I strongly agree with Joe, though, in that you'll want to put a return duct in. During my test this evening, I could feel a significant amount of air coming out of the shed around the door frame and definitely would *not* want that amount of unheated (or uncooled) air being sucked back into the house. To minimized these effects, I'm thinking of enclosing the unit in a small room inside the shed so that the amount of unconditioned air that is returned to the shop upon initial use of the DC is lessened. Hopefully in the next day or so I'll post some pics to abpw to show what I did.
Let me know if you have any questions about my setup as I put a lot of thought into it beforehand and may have solved some of the problems you are encountering in designing your solution.
Good luck,
Eric

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John,
I just finished building a shed outside my basement shop primarily to get the dust collector out of the shop to free up some space. This evening I did a test run and noticed no significant loss due to the 8 foot or so increase in altitude from the basement floor to the shed. My dust collector is the grizzly 1029 (2HP) so it is probably comparable to your model. I did however make some changes to the unit for initial test purposes. First, I increased the main duct from 4" to 6" (a BIG improvement should be gained by this) and have temporarily taken the separator out of the equation until I get a better unit as mine left quite a bit to be desired.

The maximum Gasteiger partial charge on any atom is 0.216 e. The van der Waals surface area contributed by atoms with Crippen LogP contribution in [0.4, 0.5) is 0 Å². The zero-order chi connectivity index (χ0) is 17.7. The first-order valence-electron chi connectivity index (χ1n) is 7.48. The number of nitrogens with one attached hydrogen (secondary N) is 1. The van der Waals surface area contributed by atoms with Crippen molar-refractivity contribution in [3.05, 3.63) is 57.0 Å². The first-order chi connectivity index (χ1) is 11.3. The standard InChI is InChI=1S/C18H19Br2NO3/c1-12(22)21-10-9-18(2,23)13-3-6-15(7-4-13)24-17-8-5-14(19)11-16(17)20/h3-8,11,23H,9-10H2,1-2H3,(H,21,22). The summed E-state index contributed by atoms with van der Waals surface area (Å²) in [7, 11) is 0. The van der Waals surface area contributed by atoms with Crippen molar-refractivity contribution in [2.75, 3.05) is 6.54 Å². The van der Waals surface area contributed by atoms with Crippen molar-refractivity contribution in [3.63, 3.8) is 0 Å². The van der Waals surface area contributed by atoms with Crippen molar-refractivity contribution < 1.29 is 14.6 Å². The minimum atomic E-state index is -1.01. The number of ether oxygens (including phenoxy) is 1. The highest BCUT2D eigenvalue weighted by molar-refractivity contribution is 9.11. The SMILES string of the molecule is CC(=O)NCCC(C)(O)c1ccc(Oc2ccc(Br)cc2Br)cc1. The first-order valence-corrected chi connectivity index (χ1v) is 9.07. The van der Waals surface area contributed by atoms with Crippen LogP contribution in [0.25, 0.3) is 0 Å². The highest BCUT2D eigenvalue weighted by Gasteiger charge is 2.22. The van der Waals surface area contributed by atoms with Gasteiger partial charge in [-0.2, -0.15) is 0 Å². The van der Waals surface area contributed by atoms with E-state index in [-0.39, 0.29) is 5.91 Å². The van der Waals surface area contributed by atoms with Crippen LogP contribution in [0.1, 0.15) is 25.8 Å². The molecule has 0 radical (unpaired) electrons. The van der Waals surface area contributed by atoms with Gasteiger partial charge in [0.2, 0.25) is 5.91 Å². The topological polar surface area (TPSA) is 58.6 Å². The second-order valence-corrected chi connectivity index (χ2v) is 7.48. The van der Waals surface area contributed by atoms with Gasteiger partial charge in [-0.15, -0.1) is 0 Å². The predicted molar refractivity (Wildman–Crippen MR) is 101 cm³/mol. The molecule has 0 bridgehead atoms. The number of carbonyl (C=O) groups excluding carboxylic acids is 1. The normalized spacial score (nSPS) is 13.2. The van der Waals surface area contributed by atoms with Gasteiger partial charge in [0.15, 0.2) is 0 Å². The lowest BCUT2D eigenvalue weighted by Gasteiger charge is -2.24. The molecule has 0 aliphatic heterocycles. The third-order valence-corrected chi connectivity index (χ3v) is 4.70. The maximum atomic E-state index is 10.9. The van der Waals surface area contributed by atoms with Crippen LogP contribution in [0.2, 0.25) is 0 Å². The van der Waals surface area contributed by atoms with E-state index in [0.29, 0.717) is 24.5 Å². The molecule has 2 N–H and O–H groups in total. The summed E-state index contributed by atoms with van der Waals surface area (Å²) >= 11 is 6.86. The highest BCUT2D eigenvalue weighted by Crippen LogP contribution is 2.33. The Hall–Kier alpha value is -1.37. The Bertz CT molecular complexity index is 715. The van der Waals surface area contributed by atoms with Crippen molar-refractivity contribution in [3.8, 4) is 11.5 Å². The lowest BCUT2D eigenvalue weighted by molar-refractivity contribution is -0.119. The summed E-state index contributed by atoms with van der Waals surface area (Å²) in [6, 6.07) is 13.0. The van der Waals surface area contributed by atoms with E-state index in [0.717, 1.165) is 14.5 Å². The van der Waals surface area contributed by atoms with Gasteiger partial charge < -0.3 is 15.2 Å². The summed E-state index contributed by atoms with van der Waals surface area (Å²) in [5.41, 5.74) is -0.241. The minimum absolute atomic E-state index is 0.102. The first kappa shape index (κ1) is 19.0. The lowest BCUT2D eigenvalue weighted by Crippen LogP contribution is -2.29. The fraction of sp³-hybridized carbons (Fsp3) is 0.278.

I strongly agree with Joe, though, in that you'll want to put a return duct in. During my test this evening, I could feel a significant amount of air coming out of the shed around the door frame and definitely would *not* want that amount of unheated (or uncooled) air being sucked back into the house. To minimized these effects, I'm thinking of enclosing the unit in a small room inside the shed so that the amount of unconditioned air that is returned to the shop upon initial use of the DC is lessened. Hopefully in the next day or so I'll post some pics to abpw to show what I did.